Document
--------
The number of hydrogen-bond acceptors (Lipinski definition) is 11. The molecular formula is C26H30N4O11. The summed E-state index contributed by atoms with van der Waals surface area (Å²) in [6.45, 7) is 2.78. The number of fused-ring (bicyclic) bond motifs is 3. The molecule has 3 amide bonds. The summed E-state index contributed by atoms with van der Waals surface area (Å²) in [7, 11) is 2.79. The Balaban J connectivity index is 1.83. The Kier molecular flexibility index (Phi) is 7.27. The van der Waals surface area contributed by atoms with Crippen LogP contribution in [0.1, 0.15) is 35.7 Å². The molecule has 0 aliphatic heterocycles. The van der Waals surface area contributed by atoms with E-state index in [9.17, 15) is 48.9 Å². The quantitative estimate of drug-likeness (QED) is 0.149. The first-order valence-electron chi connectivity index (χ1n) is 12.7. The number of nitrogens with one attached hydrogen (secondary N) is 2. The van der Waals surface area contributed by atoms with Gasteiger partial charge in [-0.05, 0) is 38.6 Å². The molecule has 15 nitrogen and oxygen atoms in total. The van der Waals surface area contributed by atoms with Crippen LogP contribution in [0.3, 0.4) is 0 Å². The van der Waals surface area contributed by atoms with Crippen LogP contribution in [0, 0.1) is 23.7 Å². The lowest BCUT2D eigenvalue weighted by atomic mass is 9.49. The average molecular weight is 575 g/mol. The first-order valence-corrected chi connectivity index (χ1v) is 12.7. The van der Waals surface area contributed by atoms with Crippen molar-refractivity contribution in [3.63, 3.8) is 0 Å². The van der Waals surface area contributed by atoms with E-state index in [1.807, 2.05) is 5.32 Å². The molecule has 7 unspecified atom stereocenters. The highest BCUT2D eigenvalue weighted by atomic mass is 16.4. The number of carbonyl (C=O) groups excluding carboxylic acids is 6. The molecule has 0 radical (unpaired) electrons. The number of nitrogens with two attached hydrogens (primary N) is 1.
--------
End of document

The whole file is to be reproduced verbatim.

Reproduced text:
The number of hydrogen-bond acceptors (Lipinski definition) is 11. The molecular formula is C26H30N4O11. The summed E-state index contributed by atoms with van der Waals surface area (Å²) in [6.45, 7) is 2.78. The number of fused-ring (bicyclic) bond motifs is 3. The molecule has 3 amide bonds. The summed E-state index contributed by atoms with van der Waals surface area (Å²) in [7, 11) is 2.79. The Balaban J connectivity index is 1.83. The Kier molecular flexibility index (Phi) is 7.27. The van der Waals surface area contributed by atoms with Crippen LogP contribution in [0.1, 0.15) is 35.7 Å². The molecule has 0 aliphatic heterocycles. The van der Waals surface area contributed by atoms with E-state index in [9.17, 15) is 48.9 Å². The quantitative estimate of drug-likeness (QED) is 0.149. The first-order valence-electron chi connectivity index (χ1n) is 12.7. The number of nitrogens with one attached hydrogen (secondary N) is 2. The van der Waals surface area contributed by atoms with Gasteiger partial charge in [-0.05, 0) is 38.6 Å². The molecule has 15 nitrogen and oxygen atoms in total. The van der Waals surface area contributed by atoms with Crippen LogP contribution in [0.3, 0.4) is 0 Å². The van der Waals surface area contributed by atoms with Crippen LogP contribution in [0, 0.1) is 23.7 Å². The lowest BCUT2D eigenvalue weighted by atomic mass is 9.49. The average molecular weight is 575 g/mol. The first-order valence-corrected chi connectivity index (χ1v) is 12.7. The van der Waals surface area contributed by atoms with Crippen molar-refractivity contribution in [3.63, 3.8) is 0 Å². The van der Waals surface area contributed by atoms with E-state index in [1.807, 2.05) is 5.32 Å². The molecule has 7 unspecified atom stereocenters. The highest BCUT2D eigenvalue weighted by atomic mass is 16.4. The number of carbonyl (C=O) groups excluding carboxylic acids is 6. The molecule has 0 radical (unpaired) electrons. The number of nitrogens with two attached hydrogens (primary N) is 1.